If you watched my video in last week’s post, you heard me throw around phrases like “State Recognition Operational Plan” (SROP) and “music therapy recognition.” But what does that mean exactly?
We’re in the middle of a special series this month all about music therapy advocacy and policy. This week, I’ll give you a brief description of the SROP and a history of how it came about.
But…before I dig in, I want to share links to other music therapy bloggers and podcasters who are joining this special project. Thank you for your support!
- Music Therapy Advocacy, The Music Therapy Show with Janice Harris interviewed yours truly and Judy Simpson from AMTA (I don’t think I embarrassed myself TOO much!)
- You Want ME To Do Government Relations, by JoAnn Jordan at Music Sparks
- Guest Post in Music Therapy and Advocacy by Dena Register, published by Bill Matney at billmatney.com
- Music Therapy Advocacy, published by Pamela Ott at Music for Special Kids
- Guest Post: Judy Simpson MT-BC and the Government Relations Director for AMTA on Advocacy, published by Sarah Sendlbeck at The Eclectic Guitar
A Brief History of Music Therapy Recognition
It used to be that service professions were regulated at the federal level (and by “regulated”, I mean they were part of a licensure, certification, or registry system). But that began to change during the 1990s and the government recognition of professions started to shift towards the states. Don’t ask me why…as with almost any government process, I’m sure there were many reasons.
Music therapy is a profession that maintains a national board-certification credentialing program. It’s managed by the Certification Board for Music Therapists (CBMT), which is charged with defining the body of knowledge that represents competent music therapy practice, as well as creating and administering the evaluation and continuing education of music therapists (and, yes, I took that from their website). CBMT has been fully accredited, and in good standing, with the National Commission for Certifying Agencies since 1986.
But I digress…
So music therapy is a national certification profession, but with the change in government policies, professions were beginning to be regulated at the state level. And this started to affect how our clients–and prospective clients–were able to access our services.
What is the State Recognition Operational Plan?
The SROP is a national initiative implemented jointly by CBMT and the American Music Therapy Association (AMTA). It was conceived in 2005 as the need for official recognition at the state level became apparent.
The SROP is a collaborative effort between the AMTA Government Relations and CBMT Regulatory Affairs staff (I’m part of the latter). Our role is to provide guidance and technical support to state task forces throughout the country as these groups of music therapists work to obtain state recognition of music therapy and the MT-BC credential. Believe it or not, we have about 30 active state task forces right now!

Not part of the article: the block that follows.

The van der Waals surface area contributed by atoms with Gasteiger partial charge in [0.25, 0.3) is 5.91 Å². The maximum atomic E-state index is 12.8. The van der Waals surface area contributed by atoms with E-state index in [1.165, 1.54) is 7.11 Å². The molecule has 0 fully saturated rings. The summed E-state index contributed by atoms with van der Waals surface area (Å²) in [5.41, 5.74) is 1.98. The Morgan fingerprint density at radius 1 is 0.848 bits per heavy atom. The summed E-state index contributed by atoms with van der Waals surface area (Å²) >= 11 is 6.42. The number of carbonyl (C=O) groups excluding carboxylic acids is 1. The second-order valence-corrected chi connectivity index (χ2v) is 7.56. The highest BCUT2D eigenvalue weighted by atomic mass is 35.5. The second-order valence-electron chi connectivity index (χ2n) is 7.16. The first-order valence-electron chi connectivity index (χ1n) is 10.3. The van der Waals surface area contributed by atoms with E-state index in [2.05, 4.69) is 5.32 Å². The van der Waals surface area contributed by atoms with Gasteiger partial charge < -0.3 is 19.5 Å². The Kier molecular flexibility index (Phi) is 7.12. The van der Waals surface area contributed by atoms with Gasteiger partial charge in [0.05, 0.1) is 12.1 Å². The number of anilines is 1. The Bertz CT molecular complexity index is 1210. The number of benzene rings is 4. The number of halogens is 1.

The SROP involves increasing awareness of what it means to be board-certified. The ultimate goal is that, in all situations, the MT-BC be a minimum requirement for music therapy to be provided. We also hope that music therapy will be included as a service option for our clients–whether it’s written into state agency regulations or determined by creating a state registry or licensing program–thus making it easier for them to access our services.
How Can I Help?
You can be involved in these efforts whether you’re a music therapist or not!
As a music therapist, here are some ideas for getting involved in this process, some with lighter time commitments than others:
- Serve on a state task force
- Attend your state music therapy meetings (if you have them)
- Read and respond to emails from your state task force
- Volunteer to help your state task force on projects (tasks will vary)
- Initiate contact with your state legislator (sound scary? It’s really not. I’ll talk more about this next week)
- View any opportunity to talk about music therapy as a chance to educate others about our profession and our board-certification
But what if you’re not a music therapist, but want to support us in these efforts? The biggest help would be for you to serve as an advocate for music therapy. This could involve giving testimony (say, if legislation is being considered), talking about your experiences to your legislator, or contacting your legislator and asking him/her to support music therapy legislation. If you’re interested in becoming a friend of music therapy, please contact me so I can connect you with the task force members in your state.
Do you have other ideas or questions? Please leave a comment in the boxes below! I always try to answer you 🙂